Your BRIDGE back to being active at every age and stage

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Were You Born Preterm? Your Muscles May Still Have More to Learn!

The theme for this week … the implications on adult well-being from being born premature

Being born preterm sounds like a rare occurrence. In reality about 10% of you were born early and research shows that can relate to some long-term health implications. The good news is that being physically active is a great antidote to nearly all of these conditions. Read on …

If you were born preterm …

Since the 1980s more preterm babies survived and are now in their 40s and 50s. If you were one of these babies, there are a number of health impacts to be aware of and to be more proactive about.

What does ‘preterm’ mean?

Any baby born before 37 weeks gestation is considered to be preterm. There are further breakdowns as follows:

  • Late preterm is 34-37 weeks
  • Moderate preterm is 32-34 weeks
  • Very preterm is 28-32 weeks
  • Extremely preterm is under 28 weeks

Statistically about 10% of annual births in the US are preterm. From a numbers standpoint this is huge — about 384,000 in 2021!

What are the health implications?

The paper “An overview of adult health outcomes after preterm birth” published in 2022 discusses groups of preterm babies at varying ages, studied in several countries. Sweden is common for several of the analyses. The most common health issues noted are increased risk for:

  • Diabetes
  • Respiratory challenges
  • Cardiovascular disease
  • Kidney disease
  • Lipid level regulation

Coincidentally, these are all conditions where physical activity is consistently shown to have a positive impact. There is hope!

How can Bridging® play a role?

What we’ve seen at the Bridging® Institute is that our clients want to move. They are willing to try a different approach to being active so they can feel better and do more. Even when the cause of the movement challenge stems from early in life, Bridging® can help.

Clients find Bridging’s targeted approach to problem-solving finds issues that matter and that other professionals don’t think to look for. Even better is the gentle, rocking, and stretch-based way muscles are reset during Bridging®, which is often relaxing.

This week’s video session guest was born two months early, a very preterm baby. She has had back pain which is still present despite trying many traditional and alternative approaches to find relief. We used a developmental approach with Bridging and got new results.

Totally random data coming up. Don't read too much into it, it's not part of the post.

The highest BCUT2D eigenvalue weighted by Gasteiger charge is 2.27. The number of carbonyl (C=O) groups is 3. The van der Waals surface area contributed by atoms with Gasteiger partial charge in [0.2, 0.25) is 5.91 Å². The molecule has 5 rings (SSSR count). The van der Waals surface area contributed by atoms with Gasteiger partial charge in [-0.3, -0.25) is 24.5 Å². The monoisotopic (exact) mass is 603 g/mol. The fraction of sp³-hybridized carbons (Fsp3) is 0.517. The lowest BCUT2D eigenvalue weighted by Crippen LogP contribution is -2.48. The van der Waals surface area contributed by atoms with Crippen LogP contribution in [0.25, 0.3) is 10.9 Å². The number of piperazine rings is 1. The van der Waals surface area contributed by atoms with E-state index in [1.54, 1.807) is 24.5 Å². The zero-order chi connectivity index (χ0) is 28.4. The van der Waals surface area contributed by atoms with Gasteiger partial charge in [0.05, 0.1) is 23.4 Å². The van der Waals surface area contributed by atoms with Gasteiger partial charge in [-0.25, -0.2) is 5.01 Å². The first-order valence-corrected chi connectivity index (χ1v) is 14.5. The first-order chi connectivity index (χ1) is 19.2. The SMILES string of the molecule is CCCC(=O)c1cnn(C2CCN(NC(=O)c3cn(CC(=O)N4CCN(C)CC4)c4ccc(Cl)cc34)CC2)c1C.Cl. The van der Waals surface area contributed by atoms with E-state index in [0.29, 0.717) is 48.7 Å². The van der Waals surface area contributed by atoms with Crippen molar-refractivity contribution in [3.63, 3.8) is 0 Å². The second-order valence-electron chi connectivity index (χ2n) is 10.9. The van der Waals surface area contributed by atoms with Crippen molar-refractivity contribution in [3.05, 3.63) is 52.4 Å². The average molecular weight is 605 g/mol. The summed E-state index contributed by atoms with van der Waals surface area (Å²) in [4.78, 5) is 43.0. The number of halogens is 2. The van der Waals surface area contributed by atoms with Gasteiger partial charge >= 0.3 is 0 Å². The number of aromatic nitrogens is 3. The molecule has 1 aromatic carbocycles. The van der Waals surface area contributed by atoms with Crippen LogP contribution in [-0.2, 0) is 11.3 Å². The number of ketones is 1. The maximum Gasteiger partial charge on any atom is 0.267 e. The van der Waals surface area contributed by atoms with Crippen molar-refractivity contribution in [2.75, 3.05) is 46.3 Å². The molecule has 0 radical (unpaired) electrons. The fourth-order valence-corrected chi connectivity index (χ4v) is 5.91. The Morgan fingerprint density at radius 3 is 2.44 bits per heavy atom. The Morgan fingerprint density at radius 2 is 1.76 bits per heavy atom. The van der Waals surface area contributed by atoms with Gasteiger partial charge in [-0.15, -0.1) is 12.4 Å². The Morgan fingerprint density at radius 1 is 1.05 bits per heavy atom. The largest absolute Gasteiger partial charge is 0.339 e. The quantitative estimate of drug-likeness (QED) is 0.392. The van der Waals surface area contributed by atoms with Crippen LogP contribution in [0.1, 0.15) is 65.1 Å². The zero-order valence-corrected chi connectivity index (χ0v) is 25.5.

With less pain she can be more active!

Insight of the Week from Cara

Years ago we used to have two intake forms:

  • one for children with birth and developmental questions
  • one for adults with injury and medical intervention questions

Over time we found that kids had medical interventions or serious injuries, and adults had developmental or birth issues in their past.

For each group, the missing information was a key factor to helping them move better. (The forms are now combined into one.)

Why does being born premature impact movement as an adult?

The lifetime impact of being born premature has two parts to it relating to your ability to be active:

  1. Immature neuromuscular system from incomplete development. We often find extremely tight muscles, or low muscle tone.
  2. Inhibited muscle relationships due to the medical interventions used to keep you alive (monitoring, nutrition, oxygen.) We often find unexplained pain, repeat injuries or poor coordination related to the early restraints.

We find that the immature and/or impacted muscle relationships do not necessarily develop on their own. Their time window to develop on their own was passed over while in an incubator.

How does Bridging® uniquely help these early muscle relationships?

The Bridging® assessment looks at your foundational movements and transitions, which are initially formed in this early period of life.

We are able to identify tight, loose, or incomplete muscle coordination. We then support the muscles and reset how they work together. It’s like getting your muscles tutoring to play catch-up!

Being active is so vitally important overall to our health, and more so if you were born premature. Bridging helps you feel more able to be active and to strength-train for your overall health benefits!